DISA awards major Army network maintenance contract to tainted company

Lisa S./Shutterstock.com

Winner paid $2.3 million to settle False Claims Act charges last year.

This story has been updated.

The Defense Information Systems Agency last week awarded the Red River Computer Co. a $578.2 million contract to maintain Cisco equipment in the Army’s networks. The contract covers one base year and four option years. The small New Hampshire computer company with approximately 80 employees will be responsible for the upkeep of 400,000 pieces of hardware and software.

In August 2011, the Red River Computer Co. paid a $2.3 million fine to resolve False Claims Act charges that it failed to provide contracted services to a number of federal agencies, including the Defense, Commerce and Interior departments as well as the Environmental Protection Agency and the General Services Administration. The FBI said at the time an investigation identified concerns with dozens of contracts Red River held with the government, including a small 2005 contract with the Army to provide the same kind of maintenance services covered by the DISA contract awarded June 28.

When DISA put out the contract for maintenance of Army Cisco network gear in May, it specified the use of Cisco's SMARTnet service, which includes live round-the-clock technical support, online self-help support and automatic software updates.

But in 2005, when the company previously was required to provide SMARTnet service to the Army, the FBI said Red River “did not complete registration of the service with Cisco and subsequently obtained a partial refund without reimbursing the Army.”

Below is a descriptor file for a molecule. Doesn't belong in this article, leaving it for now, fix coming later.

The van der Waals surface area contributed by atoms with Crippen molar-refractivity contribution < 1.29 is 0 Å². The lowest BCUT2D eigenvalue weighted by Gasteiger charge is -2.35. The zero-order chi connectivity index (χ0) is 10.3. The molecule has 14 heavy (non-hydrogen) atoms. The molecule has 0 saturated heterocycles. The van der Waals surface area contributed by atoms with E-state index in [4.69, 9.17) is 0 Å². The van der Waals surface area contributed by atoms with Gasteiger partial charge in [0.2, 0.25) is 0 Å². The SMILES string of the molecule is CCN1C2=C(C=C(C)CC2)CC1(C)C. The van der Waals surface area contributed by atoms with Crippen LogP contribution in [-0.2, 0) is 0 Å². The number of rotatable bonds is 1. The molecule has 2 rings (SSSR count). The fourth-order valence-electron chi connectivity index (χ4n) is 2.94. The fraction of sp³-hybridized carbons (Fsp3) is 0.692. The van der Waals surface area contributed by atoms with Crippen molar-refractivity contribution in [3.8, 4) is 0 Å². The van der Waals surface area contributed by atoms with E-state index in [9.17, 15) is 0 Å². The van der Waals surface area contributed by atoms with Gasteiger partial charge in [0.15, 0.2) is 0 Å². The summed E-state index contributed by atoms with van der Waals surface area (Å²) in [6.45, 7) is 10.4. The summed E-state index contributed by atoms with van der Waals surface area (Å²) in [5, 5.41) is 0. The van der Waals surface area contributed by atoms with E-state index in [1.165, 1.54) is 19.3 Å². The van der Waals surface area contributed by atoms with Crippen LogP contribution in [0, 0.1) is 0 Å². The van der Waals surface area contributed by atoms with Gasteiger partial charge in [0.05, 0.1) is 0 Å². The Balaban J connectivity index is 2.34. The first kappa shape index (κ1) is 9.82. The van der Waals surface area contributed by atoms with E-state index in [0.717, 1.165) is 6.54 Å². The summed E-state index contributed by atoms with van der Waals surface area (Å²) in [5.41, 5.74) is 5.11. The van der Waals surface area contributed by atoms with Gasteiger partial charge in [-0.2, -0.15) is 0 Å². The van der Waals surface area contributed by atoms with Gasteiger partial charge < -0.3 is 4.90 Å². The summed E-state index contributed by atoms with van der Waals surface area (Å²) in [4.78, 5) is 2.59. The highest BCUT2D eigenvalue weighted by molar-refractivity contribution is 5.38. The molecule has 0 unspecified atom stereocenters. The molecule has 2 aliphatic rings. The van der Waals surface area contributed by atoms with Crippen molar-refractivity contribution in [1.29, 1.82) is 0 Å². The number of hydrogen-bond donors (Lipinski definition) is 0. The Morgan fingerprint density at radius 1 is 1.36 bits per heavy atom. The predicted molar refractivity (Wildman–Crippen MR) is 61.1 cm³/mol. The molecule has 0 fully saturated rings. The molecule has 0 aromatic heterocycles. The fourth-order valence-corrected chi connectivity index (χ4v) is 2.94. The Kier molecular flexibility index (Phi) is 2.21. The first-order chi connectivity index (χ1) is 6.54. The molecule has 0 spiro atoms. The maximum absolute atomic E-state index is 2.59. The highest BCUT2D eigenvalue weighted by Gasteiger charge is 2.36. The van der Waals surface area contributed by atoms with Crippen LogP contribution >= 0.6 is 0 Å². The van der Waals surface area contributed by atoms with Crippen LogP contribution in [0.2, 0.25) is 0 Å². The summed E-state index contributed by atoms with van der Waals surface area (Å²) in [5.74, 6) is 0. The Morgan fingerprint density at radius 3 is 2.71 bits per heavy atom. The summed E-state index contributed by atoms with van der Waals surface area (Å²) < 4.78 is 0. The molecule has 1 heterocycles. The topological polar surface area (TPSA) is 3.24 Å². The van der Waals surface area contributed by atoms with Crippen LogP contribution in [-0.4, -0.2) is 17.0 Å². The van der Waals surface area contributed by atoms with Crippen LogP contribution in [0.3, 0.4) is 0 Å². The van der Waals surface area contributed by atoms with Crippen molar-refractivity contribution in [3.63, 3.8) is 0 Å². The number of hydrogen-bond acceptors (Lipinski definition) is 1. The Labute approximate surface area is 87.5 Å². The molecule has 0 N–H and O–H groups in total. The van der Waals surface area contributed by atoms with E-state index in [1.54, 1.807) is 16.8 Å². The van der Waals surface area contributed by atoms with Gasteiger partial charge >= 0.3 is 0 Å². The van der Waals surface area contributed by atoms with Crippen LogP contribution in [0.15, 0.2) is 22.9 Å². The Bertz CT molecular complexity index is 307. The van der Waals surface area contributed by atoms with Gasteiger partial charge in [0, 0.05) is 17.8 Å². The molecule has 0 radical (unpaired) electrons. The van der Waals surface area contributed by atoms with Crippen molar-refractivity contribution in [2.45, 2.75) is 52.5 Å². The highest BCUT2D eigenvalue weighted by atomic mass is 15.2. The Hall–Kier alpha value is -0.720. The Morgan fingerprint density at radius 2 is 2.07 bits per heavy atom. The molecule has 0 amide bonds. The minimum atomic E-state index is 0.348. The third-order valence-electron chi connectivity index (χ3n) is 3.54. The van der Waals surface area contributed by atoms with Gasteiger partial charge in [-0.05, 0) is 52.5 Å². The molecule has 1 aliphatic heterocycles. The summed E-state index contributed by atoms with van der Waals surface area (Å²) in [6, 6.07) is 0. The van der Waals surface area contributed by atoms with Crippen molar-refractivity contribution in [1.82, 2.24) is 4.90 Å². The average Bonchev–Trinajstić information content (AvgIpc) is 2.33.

In September 2011, U.S. Attorney John Kacavas said former Red River president Breck Taylor “admitted that he arranged for Red River to enter into a contract in which the Army paid over $48,000 to obtain services for certain Cisco products at Fort Bragg. However, Red River did not register for all of the services and Taylor arranged for Red River to receive a refund. Taylor never told the Army about the refund and did not refund the money to the government.” According to DISA, the Army has spent more than $4.2 billion on Cisco network hardware and software during the past decade and the gear provides roughly 80 percent of the service’s routing and switching capability. The Red River maintenance contract will replace more than 5,000 existing Army Cisco maintenance contracts, DISA said.

The contract covers CISCO gear installed in networks operated by all active duty, reserve and National Guard units and in networks operated by the African, European and Southern Commands. The Army serves as executive agent for these commands and provides them with network services.

The contract documents for the SMARTnet procurement offered extraordinary insight into the relationship between the Army and its core network vendor, including a complete list of the company’s equipment installed in Army networks.

“The Army relies almost exclusively on the fully implemented Cisco software and hardware to provide its network routing and switching capability. To procure and rewrite applications to function with replacement products throughout the Army at this time would result in substantial work interruptions creating unnecessary obstacles, restraints and losses in efficiency,” DISA said.

This extends to the SMARTnet maintenance service, key to automatic, global distribution of software patches to configure equipment, control the flow of information, security protocols and updates to deal with new threats against Army networks, DISA said.

CISCO hardware cannot be legally patched without SMARTnet or the purchase of individual updates. If the Army did not have SMARTnet, it would not be able to apply security patches, creating “significant” security problems, DISA said.

DISA estimated that without SMARTnet it could cost the Army $150 billion to remediate a single network security compromise by requiring it to patch all 400,000 pieces of Cisco hardware on a piecemeal basis.

(Image via Lisa S. /Shutterstock.com)